It is preferred that the foot control assembly 10 include locating means 68. The locating means may include a pattern of a plurality of depressions in the base member 26, raised guides, and the like. It has been found that a locating means 68 that is a combination of a mechanical ball detent 72 and depressions 74, corresponding to the number of rows of the functions provides sensory feed back to the foot of the row selected. Sufficient column selection feed back has been found by using; a mechanical ball detent 72 cooperating with at least one column depression 76; and end stops 78. The end stops 78 are adapted to contact and ride along a pair of side guides 80. This arrangement provides the touch indication for up to nine separate functions. An increase in number of row depressions 74 and/or column depressions 76 will increase the number of functions that can be controlled and activated by a single foot control. The floating-like action of the foot plate 40 with respect to the base member assembly 12 will allow random selection and activation of any function that is controlled by the foot control assembly 10. It is expected that the locating means 68 allows the experienced user to identify the column and row of the function without needing to look at a visual display. It has been found that this locating means 68 will shorten the period for selecting and activating the functions or movements of a multi-function apparatus.
The pivot connection 38 has been selected for allowing the user to move the foot plate 40 in a natural manner, by having the pivot connection 38 near the heel portion of the users foot.
It is to be noted that the sensing pad 64 and the activating means 44 may be interlocked electrically. This interlocking arrangement provides an audible signal that indicates that the foot operator assembly 14 is being tilted when a foot is not in the correct position for energizing the sensing pad 64. This interlock may also act as an anti-crash feature. This feature would provide an audible signal and a control signal for stopping any movement of a multi-function apparatus when the foot operated control apparatus 10 is in harms way. This anti-crash feature would be of value in the event that the apparatus 10 was accidentally placed under a table of a multi-function device and in danger of being crushed. This situation would probably only occur in the event that operation and control of that multi-function apparatus was by means other that the foot operated control 10, such as its on-board control panel.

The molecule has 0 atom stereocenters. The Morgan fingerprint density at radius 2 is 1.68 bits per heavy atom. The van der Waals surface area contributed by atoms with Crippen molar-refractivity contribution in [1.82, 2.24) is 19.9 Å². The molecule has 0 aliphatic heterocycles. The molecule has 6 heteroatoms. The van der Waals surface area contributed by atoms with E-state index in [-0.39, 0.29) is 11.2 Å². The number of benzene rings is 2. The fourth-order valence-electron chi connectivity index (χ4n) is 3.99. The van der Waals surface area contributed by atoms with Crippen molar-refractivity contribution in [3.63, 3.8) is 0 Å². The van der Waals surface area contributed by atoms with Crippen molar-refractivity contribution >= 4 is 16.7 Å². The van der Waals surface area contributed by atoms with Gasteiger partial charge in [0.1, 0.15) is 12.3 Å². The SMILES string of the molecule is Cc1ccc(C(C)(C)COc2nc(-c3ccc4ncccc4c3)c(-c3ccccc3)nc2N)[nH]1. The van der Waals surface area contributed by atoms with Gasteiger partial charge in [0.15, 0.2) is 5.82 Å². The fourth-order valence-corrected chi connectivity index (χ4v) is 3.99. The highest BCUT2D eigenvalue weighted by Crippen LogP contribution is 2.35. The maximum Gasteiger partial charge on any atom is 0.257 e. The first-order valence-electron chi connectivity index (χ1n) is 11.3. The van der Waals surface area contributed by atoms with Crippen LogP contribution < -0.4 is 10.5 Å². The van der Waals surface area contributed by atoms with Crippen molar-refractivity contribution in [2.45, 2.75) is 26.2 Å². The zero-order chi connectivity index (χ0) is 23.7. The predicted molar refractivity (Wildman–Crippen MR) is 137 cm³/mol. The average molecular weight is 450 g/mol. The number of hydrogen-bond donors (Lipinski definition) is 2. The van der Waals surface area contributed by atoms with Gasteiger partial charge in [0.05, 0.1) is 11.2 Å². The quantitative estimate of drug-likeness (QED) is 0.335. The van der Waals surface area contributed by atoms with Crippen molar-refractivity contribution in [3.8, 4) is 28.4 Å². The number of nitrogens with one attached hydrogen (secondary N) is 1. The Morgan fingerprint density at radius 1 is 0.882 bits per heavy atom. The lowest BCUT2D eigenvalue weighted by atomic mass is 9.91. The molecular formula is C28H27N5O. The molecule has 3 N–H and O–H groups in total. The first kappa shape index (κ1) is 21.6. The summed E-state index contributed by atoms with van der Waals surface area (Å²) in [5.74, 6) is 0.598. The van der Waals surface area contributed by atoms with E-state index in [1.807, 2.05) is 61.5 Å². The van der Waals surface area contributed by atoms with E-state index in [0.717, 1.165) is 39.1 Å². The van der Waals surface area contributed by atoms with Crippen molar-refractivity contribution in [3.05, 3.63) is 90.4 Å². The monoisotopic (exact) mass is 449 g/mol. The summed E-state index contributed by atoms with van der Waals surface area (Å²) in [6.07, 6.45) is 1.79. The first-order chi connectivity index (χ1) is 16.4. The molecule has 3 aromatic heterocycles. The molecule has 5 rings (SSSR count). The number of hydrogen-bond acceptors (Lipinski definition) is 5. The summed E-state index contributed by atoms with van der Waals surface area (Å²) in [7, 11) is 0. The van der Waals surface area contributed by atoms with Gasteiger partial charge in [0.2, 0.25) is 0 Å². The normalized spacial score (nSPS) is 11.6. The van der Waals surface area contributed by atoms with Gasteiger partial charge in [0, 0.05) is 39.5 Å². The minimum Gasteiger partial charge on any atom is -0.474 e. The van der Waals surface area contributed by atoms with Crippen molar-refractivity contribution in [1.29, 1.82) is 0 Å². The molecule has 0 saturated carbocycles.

Directional terms such as "clockwise", "counter-clockwise", "front", "back", "in", "out", downward, upper, lower and the like may have been used in the description. These terms are applicable to the embodiments shown and described in conjunction with the drawings. These terms are merely used for the purpose of description in connection with the drawings and do not necessarily apply to the position in which the present invention may be used.
While these particular embodiments of the present invention have been shown and described, it is to be understood that the invention is not limited thereto and protection is sought to the broadest extent that the prior art allows.
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|U.S. Classification||307/119, 73/146, 200/86.5|
|International Classification||H01H3/14, H01H25/04|
|Cooperative Classification||H01H3/14, Y10T307/786, H01H25/04|
|7 Feb 1996||AS||Assignment|
Owner name: TELEYMONDE, ANREW, NEW JERSEY
Free format text: ASSIGNMENT OF ASSIGNORS INTEREST;ASSIGNOR:TELYMONDE, TIMOTHY D.;REEL/FRAME:007806/0202
Effective date: 19960129
Owner name: TELYMONDE, ANDREW, NEW JERSEY
Free format text: ASSIGNMENT OF ASSIGNORS INTEREST;ASSIGNOR:IOSIM, MARK;REEL/FRAME:007947/0139
Effective date: 19960129
|8 Sep 2000||FPAY||Fee payment|
Year of fee payment: 4
|22 Dec 2004||REMI||Maintenance fee reminder mailed|
|3 Jun 2005||LAPS||Lapse for failure to pay maintenance fees|
|2 Aug 2005||FP||Expired due to failure to pay maintenance fee|
Effective date: 20050603